Rich And Poor Politics

Avi Feller and Andrew Gelman unpack the relationship between voting and income. They find "only a strong red America-blue America split toward the top of the income distribution" and that toward "the bottom, the electoral map is a sea of blue":

Why does this happen? Our research on opinion poll data from earlier elections finds that lower-income Americans tend to vote based on economic issues, while richer voters consider social issues as well as economics in their voting decisions. This is sometimes called post-materialism: the idea that, as individuals or groups become more comfortable, they can afford to think beyond their immediate needs.

The so-called culture war between red and blue America is concentrated in the upper half of the income distribution, and voting patterns reflect this.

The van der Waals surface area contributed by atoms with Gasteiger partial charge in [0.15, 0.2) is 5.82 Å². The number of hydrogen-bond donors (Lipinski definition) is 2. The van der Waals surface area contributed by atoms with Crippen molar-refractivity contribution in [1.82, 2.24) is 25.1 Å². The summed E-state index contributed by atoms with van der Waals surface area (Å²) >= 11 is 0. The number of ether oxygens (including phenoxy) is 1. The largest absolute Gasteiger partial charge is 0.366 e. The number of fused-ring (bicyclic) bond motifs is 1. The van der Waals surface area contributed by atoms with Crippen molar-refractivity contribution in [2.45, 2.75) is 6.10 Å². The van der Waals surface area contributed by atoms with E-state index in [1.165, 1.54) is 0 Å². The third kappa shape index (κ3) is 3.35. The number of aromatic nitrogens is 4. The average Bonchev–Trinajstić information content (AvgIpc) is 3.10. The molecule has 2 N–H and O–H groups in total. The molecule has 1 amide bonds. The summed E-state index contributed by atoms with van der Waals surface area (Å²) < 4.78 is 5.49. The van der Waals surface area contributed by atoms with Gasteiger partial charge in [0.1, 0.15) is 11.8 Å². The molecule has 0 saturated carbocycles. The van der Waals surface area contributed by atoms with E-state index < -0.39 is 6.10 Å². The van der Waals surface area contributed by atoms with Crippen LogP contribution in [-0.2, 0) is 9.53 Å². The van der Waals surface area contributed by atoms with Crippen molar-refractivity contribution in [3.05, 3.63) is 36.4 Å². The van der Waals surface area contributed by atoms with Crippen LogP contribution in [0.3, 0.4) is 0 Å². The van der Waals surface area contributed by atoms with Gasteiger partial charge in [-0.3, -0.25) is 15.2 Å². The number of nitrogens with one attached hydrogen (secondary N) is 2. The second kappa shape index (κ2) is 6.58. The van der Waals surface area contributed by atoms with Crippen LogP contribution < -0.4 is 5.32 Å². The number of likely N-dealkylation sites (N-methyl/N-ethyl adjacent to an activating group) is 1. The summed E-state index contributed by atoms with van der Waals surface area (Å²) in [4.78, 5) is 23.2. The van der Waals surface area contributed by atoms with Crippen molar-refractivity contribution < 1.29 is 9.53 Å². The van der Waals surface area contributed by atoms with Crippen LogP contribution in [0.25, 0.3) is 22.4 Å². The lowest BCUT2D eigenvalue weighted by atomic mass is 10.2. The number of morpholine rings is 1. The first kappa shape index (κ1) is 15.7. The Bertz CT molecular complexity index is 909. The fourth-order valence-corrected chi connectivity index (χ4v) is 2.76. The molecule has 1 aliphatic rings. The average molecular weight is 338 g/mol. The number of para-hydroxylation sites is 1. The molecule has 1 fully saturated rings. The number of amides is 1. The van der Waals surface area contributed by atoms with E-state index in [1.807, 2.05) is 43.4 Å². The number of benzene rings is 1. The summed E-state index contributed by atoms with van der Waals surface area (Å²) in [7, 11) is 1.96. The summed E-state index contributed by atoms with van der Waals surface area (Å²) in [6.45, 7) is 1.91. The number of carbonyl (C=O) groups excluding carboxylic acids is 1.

Yglesias frames these splits differently:

It’s always the case that the poor vote for Democrats and the rich vote for Republicans (but by a smaller margin) while the middle class is contested terrain. But compare the GOP’s best year (2004) to its worst (2008) and you’ll see a dramatic shift among low-income voters to the Democrats. Whether you want to attribute that to fundamentals or message or whatever, the same point holds—the shifts are pretty broad-based and whatever it is that makes a party more popular with the middle class probably also makes it more popular with the rich and the poor.